Tag Archives: CYYZ

Ring rust

So just before Christmas I flew a fairly long five-hour mission in two legs, the first 3.8 hours and the second 1.2. All of it VFR (visual flight rules, for those of you new to aviation). I hadn’t flown prior to this in nearly six weeks. The experience was sobering. Allow me to list all the things I screwed up:

1. Forgot my usual practice of giving myself a pre-flight briefing (the kind you’d commonly perform if you were flying IFR in a two-crew environment). I forgot not once, but twice.

2. Didn’t call or check “airspeed alive” on the takeoff roll.

3. Realized too late that my en route track would take me directly over a busy general aviation airport and as a result was late deciding how I would transit their circuit and late communicating my intentions to other aircraft.

5. Made a complete butchery of my initial radio call as I began the approach for the landing on the first leg. My attempt to clarify the first call with another was nearly as bad. Looking back, had there been other aircraft in the circuit, they wouldn’t have had a clue what I was up to.

6. Didn’t check the runway length (with 5,000 feet available it wasn’t an issue, but the point is I should have checked).

7. Didn’t use VORs and ADF as backup navaids to my GPS until half way through the first leg.

Quite the shameful litany.

Now, none of the mistakes above fell into the category of what I’d term egregious. They were without question sloppy. But I don’t like flying sloppy. I don’t think any pilot worth his or her salt does. And any of the seven issues could easily have mushroomed, with the right amount of unlucky circumstance, into a dangerous problem. Needless to say, post flight I was mentally flogging myself.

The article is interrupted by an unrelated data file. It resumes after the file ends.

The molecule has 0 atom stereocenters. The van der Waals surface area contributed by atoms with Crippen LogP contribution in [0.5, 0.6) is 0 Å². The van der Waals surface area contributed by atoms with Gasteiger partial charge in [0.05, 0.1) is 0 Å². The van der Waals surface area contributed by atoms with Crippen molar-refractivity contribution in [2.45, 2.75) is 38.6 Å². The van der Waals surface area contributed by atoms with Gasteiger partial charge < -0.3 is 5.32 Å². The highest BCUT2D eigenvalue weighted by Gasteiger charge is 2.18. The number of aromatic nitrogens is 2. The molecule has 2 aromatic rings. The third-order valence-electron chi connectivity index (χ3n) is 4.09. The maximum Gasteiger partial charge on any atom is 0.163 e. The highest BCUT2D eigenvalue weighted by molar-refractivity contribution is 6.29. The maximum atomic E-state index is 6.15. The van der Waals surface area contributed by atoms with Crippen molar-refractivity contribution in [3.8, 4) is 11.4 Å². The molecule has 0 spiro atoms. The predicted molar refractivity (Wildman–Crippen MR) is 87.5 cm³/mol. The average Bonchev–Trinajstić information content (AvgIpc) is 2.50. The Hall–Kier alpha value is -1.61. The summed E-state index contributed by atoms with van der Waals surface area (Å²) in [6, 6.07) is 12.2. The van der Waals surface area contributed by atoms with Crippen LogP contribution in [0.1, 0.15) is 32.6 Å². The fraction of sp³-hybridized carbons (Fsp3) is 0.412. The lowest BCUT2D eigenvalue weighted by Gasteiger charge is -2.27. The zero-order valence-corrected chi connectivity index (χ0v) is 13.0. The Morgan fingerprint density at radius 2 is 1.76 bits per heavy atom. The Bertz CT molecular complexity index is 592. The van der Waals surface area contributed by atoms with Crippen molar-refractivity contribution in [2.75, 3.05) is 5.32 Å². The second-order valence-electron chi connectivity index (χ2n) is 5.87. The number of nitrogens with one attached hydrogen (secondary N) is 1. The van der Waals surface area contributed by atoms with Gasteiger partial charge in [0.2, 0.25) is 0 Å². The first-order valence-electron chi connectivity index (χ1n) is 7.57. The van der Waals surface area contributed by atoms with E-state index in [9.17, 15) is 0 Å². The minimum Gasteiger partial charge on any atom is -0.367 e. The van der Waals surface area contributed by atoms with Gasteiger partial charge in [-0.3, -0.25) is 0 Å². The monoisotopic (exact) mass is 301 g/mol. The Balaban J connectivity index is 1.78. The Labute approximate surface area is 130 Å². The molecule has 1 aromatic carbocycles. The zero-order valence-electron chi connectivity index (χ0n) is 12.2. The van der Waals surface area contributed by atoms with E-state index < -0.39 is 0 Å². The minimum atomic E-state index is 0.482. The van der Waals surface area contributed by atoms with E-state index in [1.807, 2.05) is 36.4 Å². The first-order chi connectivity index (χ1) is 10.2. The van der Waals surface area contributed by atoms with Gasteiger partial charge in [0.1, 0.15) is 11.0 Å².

So. How did it happen and what did I learn? Well, looking back, I can see I was lulled into a false sense of competency. Here’s how.

I knew going into the flight I hadn’t flown in a while and had made a mental note to be extra vigilant and to take my time doing pre-flight checks and running check lists. Fine and good.

A half hour or so into the flight our work took us into the Pearson (CYYZ) control zone, between runways 06L and 05 and a half mile or so west of the tower. Now, Pearson is a busy place, the busiest airport in Canada, and it’s not a place for a novice pilot or a Nervous Nellie. Was I apprehensive? A little, truth be told. But we got clearance to enter without issue and set about doing our work. My radio calls were crisp, we followed our instructions to the letter, accomplished our work within five minutes or so and exited promptly. I congratulated myself out loud, thinking I did fine given I hadn’t flown in a while and also thinking the hardest part of the flight was over with. The rest would be a breeze.

Hold on. Stop the tape right there.

That — thinking the rest would be a breeze — was, in my opinion, an egregious mistake. What I did was let my guard down, gave myself permission to be complacent and set up the environment in which mistakes happen.

The lesson? Well, it’s obvious, isn’t’ it? Don’t get complacent. The light at the end of a tunnel could well be a train. Or an airplane. The flight isn’t over until the engine is shut down. Simple. We’ve all heard it a thousand times, and now and then we need reminding.